Uncovering what’s there.

There are 400,000 known species of plants on Earth. 350,000 are flowering plants.

How do we know? How does plant go from unknown to known?

Someone, a person, has to notice. To think it matters. There have been countless botanists throughout human history observing the natural world. Plant collection and documentation got to be big in the 19th and 20th century (& there are still those who work to survey plants in the 21st century).

Establishing a Baseline

Knowing what is around beyond our immediate perception establishes a baseline that can be used to monitor changes. Despite all we have discovered and documented about life (millions of species of all types of life past & present known), there are still domains of life where that baseline is being established. Monitoring individual plant species may be easier or harder depending on the plant. Some parasitic plants are especially hard to document because they live almost entirely underground or within other plants until its time to flower. We are just getting a handle on the microbes that live in, on, and around us at any given time (including plant/soil microbiomes).

Each generation uses the tools available to them. First and foremost it requires someone, usually a scientist, to look. As seems obvious, organisms we can see and ambitious botanists covered the Earth (Charles Darwin is one prominent example who collected loads of plant and animal samples on The Beagle). And that looking led to agriculture and bringing seeds and plants to new places affecting cultures and landscapes.

A Prolific Plant Collector

A less well-known, but prolific, was Ynés Mexía who collected over 150,000 plant samples in the latter half of her life from all over the Americas, from Alaska all the way down to Argentina. Mexía discovered 500 new species, including two new genera, one named after her. The sole species in that genus Mexianthus is a plant she discovered in Mexico: Mexianthus mexicana (A hard plant to find an actual picture of).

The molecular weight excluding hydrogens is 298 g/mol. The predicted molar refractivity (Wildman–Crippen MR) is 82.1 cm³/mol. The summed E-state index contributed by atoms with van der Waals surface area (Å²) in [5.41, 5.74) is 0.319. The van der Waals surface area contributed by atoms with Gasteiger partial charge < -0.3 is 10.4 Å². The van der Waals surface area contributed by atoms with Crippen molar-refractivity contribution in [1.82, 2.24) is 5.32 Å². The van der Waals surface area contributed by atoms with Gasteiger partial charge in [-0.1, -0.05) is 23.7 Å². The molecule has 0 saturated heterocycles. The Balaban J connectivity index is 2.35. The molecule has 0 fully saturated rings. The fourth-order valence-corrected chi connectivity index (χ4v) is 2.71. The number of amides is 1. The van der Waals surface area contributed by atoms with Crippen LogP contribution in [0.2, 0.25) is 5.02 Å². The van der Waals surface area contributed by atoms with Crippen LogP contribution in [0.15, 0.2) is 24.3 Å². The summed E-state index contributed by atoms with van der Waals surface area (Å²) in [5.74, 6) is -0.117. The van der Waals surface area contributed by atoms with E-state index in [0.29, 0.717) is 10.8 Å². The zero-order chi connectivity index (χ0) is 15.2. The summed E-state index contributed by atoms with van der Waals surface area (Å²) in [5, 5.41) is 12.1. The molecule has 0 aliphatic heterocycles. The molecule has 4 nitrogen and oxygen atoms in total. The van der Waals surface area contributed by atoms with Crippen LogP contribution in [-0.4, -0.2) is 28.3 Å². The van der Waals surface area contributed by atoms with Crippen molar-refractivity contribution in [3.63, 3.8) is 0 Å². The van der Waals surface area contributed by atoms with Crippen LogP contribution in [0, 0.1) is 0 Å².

Mexianthus mexicana from The Field Museum herbarium, collected by Ynés Mexía in 1926. CC-BY-NC.

It’s a rare plant in the aster/compostite family (Asteraceae). In the same informal grouping known as a tribe, called Stevia, the sugar substitute. Several asters in this family have been observed by iNaturalist app users.

A prolific plant explorer was Ynés Mexía, born in 1870 in Washington, DC. She was born to an American mother and a Mexican diplomat. The Memory Palace did an excellent episode about her, telling her full story. Her story is remarkable if only because she took up botany late in life, after she turned 50 and was living in San Francisco after her second failed marriage and a hard life. She likely would have been diagnosed with depression today. She joined the Sierra club on hikes in the redwood forest and caught the botany fever. She was trained at UC Berkeley in identifying and preserving plant samples.

And off she went. She made arrangements with herbaria to pay her per sample retrieved. UC Berkeley, The Field Museum, and Harvard  were all recipients of her collecting trips. She often traveled only with a few native guides on her adventures. She was an experienced outdoorswoman who pushed to get her plant specimens. At one point, going for what looked like a new plant in Mexico, she fell off a cliff and was laid up for a time. But she kept going. Kept collecting. Documenting what’s there. Establishing a baseline for what exists so we can know if it changes when we go back and look again.

In 2016, at least, Mexianthus mexicana was still found in Jalisco, Mexico.

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